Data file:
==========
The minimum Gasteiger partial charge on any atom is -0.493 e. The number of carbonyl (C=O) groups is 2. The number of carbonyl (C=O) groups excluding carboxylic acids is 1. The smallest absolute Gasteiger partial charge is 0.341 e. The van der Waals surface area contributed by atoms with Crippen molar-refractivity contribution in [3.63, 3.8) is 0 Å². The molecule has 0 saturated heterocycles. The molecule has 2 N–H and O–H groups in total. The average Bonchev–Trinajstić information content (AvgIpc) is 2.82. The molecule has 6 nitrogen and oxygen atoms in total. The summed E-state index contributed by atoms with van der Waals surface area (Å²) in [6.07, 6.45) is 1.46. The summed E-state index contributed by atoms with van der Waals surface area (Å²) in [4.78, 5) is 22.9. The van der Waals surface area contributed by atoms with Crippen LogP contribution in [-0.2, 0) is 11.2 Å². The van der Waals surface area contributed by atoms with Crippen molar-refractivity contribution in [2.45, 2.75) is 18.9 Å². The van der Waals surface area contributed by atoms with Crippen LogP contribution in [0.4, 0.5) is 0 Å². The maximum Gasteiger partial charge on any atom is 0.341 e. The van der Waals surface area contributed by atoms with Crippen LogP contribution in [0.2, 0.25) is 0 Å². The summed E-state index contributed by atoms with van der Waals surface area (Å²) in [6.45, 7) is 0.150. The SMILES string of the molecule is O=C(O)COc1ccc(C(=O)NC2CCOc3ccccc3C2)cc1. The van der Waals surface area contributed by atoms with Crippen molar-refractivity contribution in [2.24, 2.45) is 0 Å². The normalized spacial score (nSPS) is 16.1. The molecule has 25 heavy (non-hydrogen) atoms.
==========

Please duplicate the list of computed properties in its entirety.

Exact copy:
The minimum Gasteiger partial charge on any atom is -0.493 e. The number of carbonyl (C=O) groups is 2. The number of carbonyl (C=O) groups excluding carboxylic acids is 1. The smallest absolute Gasteiger partial charge is 0.341 e. The van der Waals surface area contributed by atoms with Crippen molar-refractivity contribution in [3.63, 3.8) is 0 Å². The molecule has 0 saturated heterocycles. The molecule has 2 N–H and O–H groups in total. The average Bonchev–Trinajstić information content (AvgIpc) is 2.82. The molecule has 6 nitrogen and oxygen atoms in total. The summed E-state index contributed by atoms with van der Waals surface area (Å²) in [6.07, 6.45) is 1.46. The summed E-state index contributed by atoms with van der Waals surface area (Å²) in [4.78, 5) is 22.9. The van der Waals surface area contributed by atoms with Crippen LogP contribution in [-0.2, 0) is 11.2 Å². The van der Waals surface area contributed by atoms with Crippen molar-refractivity contribution in [2.45, 2.75) is 18.9 Å². The van der Waals surface area contributed by atoms with Crippen LogP contribution in [0.4, 0.5) is 0 Å². The maximum Gasteiger partial charge on any atom is 0.341 e. The van der Waals surface area contributed by atoms with Crippen LogP contribution in [0.2, 0.25) is 0 Å². The summed E-state index contributed by atoms with van der Waals surface area (Å²) in [6.45, 7) is 0.150. The SMILES string of the molecule is O=C(O)COc1ccc(C(=O)NC2CCOc3ccccc3C2)cc1. The van der Waals surface area contributed by atoms with Crippen molar-refractivity contribution in [2.24, 2.45) is 0 Å². The normalized spacial score (nSPS) is 16.1. The molecule has 25 heavy (non-hydrogen) atoms.